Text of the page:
Varanasi is a separate world, located on the banks of the Ganges River. It is a challenge for reason, for the senses and for the morbid. It is chaos, spirituality and karma. It is a unique, unbridled and picturesque city. Maybe that’s why he earned the reputation of being the city that Shiva created for himself.
For Hinduism, it is the oldest city in the universe. For travel guides, an essential stop on any itinerary through India.
Varanasi is one of the seven sacred cities for Hinduism and for centuries, receives thousands of souls a day. From all parts of India (and the world), there are many people who come in order to take a holy bath in the Ganges and thus, cleanse their karma. Others arrive dying and, in turn, many bodies are brought to be cremated. It is assumed that being cremated and thrown into the river allows the soul to be freed from the cycle of reincarnations. It is an auspicious place. Where death and life co-exist on the shores of one of the most sacred and polluted rivers in the world.
Varanasi is a unique city. In its narrow alleys there are stalls of souvenirs, of flower offerings, of clothes. Cows, chai stalls and western restaurants. Beggars, pilgrims and motorcycles. Bicycles, lost tourists and opportunistic scammers. Do not be surprised if they want to sell you eggs or beer in secret (being a sacred city, there are several foods that are forbidden). It will not surprise you to lose yourself again and again among the labyrinthine streets of the old city. This is Varanasi and there is nothing that can be done. Let yourself be infected by mysticism. Do not judge, do not seek to understand the unintelligible life cycle. He takes a deep breath and Namaste.
Varanasi is a city that fascinates you or that surpasses you, but it is never going to be an indifferent city or a simple stop anymore.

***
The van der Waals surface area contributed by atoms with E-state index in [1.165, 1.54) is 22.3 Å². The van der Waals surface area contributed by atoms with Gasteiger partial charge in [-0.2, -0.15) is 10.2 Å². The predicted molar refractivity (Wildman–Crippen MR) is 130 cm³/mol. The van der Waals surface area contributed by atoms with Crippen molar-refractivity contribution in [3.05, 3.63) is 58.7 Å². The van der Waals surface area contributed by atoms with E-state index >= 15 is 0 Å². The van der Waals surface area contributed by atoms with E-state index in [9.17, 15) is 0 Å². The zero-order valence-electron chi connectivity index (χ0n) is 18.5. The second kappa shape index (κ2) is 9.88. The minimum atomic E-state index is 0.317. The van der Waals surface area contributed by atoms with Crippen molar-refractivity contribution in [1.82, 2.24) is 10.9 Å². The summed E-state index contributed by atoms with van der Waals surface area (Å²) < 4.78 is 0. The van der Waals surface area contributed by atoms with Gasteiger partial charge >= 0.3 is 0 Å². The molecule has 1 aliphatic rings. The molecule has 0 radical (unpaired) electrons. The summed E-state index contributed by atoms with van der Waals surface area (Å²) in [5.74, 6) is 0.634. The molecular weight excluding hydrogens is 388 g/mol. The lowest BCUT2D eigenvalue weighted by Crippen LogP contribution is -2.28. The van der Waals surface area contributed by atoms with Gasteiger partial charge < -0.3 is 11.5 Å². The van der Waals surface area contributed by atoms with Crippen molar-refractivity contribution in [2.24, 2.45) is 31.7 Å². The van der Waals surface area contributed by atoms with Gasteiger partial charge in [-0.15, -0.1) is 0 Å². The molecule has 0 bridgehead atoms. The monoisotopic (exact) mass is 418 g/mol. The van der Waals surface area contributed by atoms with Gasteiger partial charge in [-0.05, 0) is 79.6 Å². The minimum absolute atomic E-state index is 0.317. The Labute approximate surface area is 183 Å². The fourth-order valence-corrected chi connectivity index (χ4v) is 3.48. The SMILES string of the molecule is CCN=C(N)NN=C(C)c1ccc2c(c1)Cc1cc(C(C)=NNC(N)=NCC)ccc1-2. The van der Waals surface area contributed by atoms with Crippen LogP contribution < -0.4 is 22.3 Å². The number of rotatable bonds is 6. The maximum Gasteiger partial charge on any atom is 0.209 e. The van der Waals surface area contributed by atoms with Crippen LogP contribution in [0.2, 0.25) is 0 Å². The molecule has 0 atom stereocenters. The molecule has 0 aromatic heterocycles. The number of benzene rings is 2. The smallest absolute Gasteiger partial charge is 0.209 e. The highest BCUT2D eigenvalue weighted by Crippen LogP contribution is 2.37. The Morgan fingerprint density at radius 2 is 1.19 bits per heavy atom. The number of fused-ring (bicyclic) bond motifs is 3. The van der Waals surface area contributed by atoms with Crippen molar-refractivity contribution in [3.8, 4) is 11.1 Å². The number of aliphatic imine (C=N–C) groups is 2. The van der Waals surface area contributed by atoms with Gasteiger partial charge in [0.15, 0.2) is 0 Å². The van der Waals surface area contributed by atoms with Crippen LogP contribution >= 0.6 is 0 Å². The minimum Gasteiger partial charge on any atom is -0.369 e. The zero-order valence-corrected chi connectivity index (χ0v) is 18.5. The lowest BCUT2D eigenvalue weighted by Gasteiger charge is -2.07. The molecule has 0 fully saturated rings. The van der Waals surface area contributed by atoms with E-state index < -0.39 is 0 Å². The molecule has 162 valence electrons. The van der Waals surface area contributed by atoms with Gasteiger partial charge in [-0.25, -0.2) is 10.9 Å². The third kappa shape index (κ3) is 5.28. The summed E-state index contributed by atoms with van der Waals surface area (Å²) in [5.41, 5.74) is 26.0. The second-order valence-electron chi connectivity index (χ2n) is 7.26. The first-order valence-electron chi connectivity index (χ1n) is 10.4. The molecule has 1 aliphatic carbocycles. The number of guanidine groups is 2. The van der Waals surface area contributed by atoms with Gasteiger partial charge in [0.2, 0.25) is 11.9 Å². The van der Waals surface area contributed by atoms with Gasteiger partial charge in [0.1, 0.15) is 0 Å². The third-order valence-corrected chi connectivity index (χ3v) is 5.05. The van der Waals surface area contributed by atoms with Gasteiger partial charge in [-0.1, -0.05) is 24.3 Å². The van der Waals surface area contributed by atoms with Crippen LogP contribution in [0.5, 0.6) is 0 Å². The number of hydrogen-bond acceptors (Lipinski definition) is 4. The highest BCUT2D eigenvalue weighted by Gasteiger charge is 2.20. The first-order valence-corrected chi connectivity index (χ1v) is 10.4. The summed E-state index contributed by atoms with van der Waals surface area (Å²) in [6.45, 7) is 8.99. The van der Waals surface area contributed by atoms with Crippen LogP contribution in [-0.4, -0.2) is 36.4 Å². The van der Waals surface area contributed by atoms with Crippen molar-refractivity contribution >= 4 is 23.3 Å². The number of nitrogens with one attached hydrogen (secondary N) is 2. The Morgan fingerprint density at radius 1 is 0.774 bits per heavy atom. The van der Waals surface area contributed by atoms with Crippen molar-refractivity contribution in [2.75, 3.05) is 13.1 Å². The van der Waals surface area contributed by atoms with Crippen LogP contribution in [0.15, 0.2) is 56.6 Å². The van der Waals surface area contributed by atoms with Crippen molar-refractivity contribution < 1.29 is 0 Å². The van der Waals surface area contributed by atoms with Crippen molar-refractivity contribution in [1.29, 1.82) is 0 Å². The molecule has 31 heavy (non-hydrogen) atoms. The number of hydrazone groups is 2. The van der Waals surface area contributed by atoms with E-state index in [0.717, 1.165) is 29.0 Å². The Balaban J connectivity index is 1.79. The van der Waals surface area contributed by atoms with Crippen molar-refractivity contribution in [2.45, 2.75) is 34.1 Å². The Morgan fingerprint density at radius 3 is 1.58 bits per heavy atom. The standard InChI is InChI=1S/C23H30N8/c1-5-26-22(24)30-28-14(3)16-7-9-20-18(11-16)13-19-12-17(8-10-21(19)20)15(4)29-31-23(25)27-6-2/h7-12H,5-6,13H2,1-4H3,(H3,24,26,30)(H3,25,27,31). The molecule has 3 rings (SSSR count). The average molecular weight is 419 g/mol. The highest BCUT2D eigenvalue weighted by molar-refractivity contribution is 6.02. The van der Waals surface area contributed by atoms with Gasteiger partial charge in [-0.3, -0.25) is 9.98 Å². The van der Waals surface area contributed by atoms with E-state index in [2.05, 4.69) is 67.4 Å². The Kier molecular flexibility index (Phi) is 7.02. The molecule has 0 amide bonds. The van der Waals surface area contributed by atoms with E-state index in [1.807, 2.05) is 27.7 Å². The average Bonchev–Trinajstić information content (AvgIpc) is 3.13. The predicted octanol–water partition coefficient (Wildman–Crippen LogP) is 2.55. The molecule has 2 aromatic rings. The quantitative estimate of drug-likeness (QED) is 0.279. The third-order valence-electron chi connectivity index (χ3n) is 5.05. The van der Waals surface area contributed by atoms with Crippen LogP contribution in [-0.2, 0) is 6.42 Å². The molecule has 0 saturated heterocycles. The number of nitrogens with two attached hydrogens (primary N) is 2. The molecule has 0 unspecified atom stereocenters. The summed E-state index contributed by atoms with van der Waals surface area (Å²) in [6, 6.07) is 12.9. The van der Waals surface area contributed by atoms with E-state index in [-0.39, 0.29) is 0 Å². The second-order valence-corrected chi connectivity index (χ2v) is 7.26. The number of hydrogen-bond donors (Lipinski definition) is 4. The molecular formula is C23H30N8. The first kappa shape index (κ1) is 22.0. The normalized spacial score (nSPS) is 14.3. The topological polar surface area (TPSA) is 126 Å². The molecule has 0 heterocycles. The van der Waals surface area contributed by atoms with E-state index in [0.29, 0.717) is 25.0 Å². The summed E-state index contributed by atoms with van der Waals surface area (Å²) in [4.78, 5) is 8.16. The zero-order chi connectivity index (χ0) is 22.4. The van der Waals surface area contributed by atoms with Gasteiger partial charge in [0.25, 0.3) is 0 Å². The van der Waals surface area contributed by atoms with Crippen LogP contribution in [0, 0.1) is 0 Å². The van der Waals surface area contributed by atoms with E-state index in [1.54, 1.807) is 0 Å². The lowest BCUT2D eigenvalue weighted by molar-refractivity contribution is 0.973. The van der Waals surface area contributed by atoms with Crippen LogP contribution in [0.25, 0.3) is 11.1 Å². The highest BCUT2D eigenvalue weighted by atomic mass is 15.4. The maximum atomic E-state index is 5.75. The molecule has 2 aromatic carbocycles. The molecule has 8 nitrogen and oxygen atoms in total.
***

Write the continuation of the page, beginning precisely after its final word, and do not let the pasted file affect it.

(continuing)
WHEN TO GO IN VARANASI?
As in all India, the heat and rainy season are something to avoid. In Varanasi, when it rains, it rains. The Ganges River overflows and a good part of the city is under water. The ideal is to avoid the monsoon season (from June to August). It is also advisable to avoid the hot season. We were in the month of May with more than fifty degrees of wind chill at eight o’clock at night. It really was a suicidal act. If you can choose, the best time to visit Varanasi is from September to March. When it’s not raining or so hot.
WHAT TO SEE AND WHAT TO DO IN VARANASI?
One can dedicate a day to the city, as well as a week. It is not easy to get bored. We share some ideas of things to do:
Varanasi lives and is in the ghats. On the stone steps that lead to the sacred Ganges river. From dawn to night closed, there is constantly life (and death) in the ghats. In total there are more than 80 and can be walked. In the majority you will find people taking sacred baths, washing clothes and cows refreshing themselves. Children learning to swim, gentlemen washing their teeth, women
washing dishes and pots and boys playing cricket. But there are other ghats, and those are the complicated ones, where thousands of bodies are created daily. Under the light of day. The ashes are thrown into the river, where the cows drink water and the children play.
The best time to visit the ghats is sunrise and sunset. Not only to avoid the sun and the scorching heat, but because those are the magical moments where the ghats are filled with sadhus, pilgrims and onlookers.
A good way to have a general view of Varanasi and to observe the ghats, temples and mysticism gathered in a single postcard image, is from the river.
The bank of the Ganges is full of boats and boats willing to take you for a walk. For us the best time is at sunrise. Where you see how the sunlight gradually dyes each one of the staircases. The boats are also a good way to get closer to Manikarnika, the cremation ghats (but of that, we’ll talk below).
The standard tour does not last more than an hour, nor does it cost more than 100 rupees per person. Bargaining price is achieved with love and patience. Do not worry about how to get a boat, they will find you very quickly. Many hotels and guest-houses also offer this service, but in the price you pay your commission and profit is included.